Moreover, some studies suggest that low-fat or plant-based nutrition, like the Mediterranean diet, produces similar results and has fewer health risks. The VA’s clinical guidelines for diabetes care, while acknowledging potential benefits of low-carb diets like keto, make clear that “the evidence in support of the Mediterranean diet was more uniform and robust than that for the lower carbohydrate dietary approaches.”

Proponents of the keto diet note that a vegetarian option is also available.

Virta’s website lists six research papers as proof that the company’s assistance for diabetes results in significant improvements in various clinical markers of diabetes, including obesity and blood sugar levels.

The papers were peer-reviewed, yet they are all based on a single, non-randomized clinical trial of 262 patients, which was funded by Virta. Among the authors of these papers are Volek and Phinney.

In April, two Virta consultants co-authored a journal article reviewing various studies and said they showed low-carb diets were “effective in reversing diabetes in the short term.”

Dr. Randall Stafford, who directs Stanford University’s Program on Prevention Outcomes and Practices, reviewed Virta’s research and called the results “encouraging.” Yet he said the comparison group—called the “control” in scientific circles—was “fairly useless, given that it was composed of people who did not want to change their diets.”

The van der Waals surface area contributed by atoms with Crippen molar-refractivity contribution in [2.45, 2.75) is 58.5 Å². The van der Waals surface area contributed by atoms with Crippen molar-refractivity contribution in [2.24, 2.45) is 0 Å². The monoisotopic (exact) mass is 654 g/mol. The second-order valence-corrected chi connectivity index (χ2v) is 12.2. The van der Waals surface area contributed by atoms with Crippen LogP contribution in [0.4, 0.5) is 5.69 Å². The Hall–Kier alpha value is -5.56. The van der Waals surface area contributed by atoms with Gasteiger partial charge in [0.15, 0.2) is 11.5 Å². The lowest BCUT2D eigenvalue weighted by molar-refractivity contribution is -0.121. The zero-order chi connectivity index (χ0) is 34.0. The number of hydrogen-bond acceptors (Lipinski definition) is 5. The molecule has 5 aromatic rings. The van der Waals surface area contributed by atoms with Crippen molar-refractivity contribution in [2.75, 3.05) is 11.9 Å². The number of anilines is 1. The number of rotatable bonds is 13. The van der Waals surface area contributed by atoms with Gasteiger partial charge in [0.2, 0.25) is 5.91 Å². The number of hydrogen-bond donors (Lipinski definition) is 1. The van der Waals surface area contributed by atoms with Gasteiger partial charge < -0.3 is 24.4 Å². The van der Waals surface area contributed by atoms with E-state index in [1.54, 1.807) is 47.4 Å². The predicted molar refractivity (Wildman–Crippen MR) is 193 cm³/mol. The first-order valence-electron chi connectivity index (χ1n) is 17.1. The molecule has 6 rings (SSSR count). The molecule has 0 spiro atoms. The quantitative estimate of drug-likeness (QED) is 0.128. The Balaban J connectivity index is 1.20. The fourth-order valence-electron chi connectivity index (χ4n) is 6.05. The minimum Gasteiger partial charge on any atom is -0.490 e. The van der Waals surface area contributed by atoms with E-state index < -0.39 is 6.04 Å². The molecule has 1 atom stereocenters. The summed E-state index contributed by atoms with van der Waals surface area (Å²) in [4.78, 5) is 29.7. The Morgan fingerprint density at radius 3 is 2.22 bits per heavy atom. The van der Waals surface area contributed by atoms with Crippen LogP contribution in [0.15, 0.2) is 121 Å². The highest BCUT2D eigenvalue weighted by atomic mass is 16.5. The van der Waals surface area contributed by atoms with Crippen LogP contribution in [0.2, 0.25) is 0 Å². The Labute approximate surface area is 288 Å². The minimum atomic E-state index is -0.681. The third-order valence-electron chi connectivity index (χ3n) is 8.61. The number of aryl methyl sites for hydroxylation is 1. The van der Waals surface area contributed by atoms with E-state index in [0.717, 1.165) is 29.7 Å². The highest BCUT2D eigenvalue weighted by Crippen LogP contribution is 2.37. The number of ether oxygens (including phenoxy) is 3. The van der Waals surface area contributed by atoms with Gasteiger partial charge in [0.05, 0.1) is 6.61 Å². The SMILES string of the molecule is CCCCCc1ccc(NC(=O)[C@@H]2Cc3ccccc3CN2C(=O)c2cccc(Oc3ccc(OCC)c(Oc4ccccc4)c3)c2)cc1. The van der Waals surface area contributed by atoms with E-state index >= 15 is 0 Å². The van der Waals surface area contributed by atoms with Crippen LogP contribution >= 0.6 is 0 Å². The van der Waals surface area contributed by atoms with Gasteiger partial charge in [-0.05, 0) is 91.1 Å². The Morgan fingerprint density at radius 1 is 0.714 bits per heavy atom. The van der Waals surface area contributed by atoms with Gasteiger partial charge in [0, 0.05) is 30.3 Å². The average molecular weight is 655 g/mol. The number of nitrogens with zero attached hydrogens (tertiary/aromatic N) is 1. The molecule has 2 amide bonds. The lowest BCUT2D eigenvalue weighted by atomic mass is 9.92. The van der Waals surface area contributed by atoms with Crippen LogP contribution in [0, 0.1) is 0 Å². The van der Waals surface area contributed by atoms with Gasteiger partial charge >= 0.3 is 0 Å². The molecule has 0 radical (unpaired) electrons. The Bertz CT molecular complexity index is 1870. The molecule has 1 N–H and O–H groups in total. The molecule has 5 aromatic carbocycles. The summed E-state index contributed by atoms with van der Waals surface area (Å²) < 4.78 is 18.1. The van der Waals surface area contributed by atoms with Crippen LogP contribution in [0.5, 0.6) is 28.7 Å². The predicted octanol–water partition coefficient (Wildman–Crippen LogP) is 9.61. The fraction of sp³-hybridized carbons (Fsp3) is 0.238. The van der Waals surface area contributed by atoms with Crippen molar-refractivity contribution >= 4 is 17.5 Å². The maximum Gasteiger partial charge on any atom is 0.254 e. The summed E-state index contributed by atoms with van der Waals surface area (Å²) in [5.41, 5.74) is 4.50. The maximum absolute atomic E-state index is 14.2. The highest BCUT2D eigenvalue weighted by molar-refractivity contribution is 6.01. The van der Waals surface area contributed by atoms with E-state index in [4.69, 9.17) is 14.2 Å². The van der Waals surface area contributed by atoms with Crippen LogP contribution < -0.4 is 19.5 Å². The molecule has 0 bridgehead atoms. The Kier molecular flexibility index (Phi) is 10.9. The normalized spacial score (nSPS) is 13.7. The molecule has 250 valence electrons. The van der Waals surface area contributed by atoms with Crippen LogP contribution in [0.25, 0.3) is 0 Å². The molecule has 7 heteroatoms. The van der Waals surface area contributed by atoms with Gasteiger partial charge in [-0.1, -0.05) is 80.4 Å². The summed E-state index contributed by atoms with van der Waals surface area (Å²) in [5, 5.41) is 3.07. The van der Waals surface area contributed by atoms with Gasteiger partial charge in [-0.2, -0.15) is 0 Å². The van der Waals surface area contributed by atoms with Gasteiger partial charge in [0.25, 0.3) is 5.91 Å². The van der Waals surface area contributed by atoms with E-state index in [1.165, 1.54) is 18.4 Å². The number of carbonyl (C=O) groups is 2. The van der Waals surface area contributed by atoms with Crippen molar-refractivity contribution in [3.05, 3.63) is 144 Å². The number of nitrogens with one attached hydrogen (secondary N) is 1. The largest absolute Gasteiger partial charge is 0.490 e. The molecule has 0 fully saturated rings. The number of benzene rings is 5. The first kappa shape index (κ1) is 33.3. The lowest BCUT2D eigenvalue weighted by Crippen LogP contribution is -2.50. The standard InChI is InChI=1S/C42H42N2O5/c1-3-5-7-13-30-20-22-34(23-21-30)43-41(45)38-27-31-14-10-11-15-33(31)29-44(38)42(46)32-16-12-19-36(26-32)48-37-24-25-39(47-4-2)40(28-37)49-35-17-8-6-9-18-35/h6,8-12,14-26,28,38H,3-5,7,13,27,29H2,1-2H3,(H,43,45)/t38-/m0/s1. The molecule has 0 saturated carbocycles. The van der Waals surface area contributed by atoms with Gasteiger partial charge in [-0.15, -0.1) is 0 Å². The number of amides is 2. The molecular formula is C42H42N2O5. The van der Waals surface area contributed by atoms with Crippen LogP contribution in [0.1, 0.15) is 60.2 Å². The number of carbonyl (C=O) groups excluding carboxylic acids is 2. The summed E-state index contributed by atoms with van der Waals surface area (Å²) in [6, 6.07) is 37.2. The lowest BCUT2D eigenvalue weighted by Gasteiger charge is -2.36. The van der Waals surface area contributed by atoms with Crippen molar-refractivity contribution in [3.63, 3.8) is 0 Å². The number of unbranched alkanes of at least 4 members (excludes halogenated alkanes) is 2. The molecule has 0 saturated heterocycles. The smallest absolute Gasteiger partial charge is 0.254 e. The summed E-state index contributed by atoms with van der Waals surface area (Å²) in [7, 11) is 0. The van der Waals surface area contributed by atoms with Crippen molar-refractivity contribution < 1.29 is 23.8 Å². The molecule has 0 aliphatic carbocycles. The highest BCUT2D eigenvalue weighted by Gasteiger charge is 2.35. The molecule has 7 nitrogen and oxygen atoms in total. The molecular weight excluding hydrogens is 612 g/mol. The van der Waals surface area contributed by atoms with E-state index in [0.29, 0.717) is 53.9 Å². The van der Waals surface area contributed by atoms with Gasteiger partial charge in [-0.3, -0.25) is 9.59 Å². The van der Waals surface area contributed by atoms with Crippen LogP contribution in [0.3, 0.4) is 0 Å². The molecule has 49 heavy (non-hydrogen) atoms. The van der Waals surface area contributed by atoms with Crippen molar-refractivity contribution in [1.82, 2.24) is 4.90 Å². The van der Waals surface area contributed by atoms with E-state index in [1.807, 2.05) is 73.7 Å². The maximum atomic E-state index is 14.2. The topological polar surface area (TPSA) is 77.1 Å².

Stafford said results don’t suggest that Virta’s treatment alters diabetes.

“My interpretation is that the keto diet is a temporizing measure, not a cure,” he said.

In April, the Physicians Committee for Responsible Medicine, a nonprofit research and advocacy organization that focuses on the role of nutrition in health, urged Wilkie in a letter to cancel the Virta partnership.

“The company’s approach is to place patients with diabetes on a low-carb ketogenic diet,” the letter reads. “At best, this type of diet may act as a ‘Band-Aid’ for diabetes, yet it carries serious health risks,” including higher cholesterol levels and nutrient deficiencies.

A large study by the European Society of Cardiology published in 2018 found those who ate a low-carbohydrate diet were at greater risk of coronary heart disease, stroke and cancer.

In an opinion article in the Journal of the American Medical Association, Dr. Shivam Joshi, a lifestyle medicine physician associated with NYU Langone Health, suggested that Virta’s April review of studies should “be interpreted with caution” as the group of participants was self-selecting and said the review “presents an overly enthusiastic narrative” that passed over studies critical of the ketogenic lifestyle.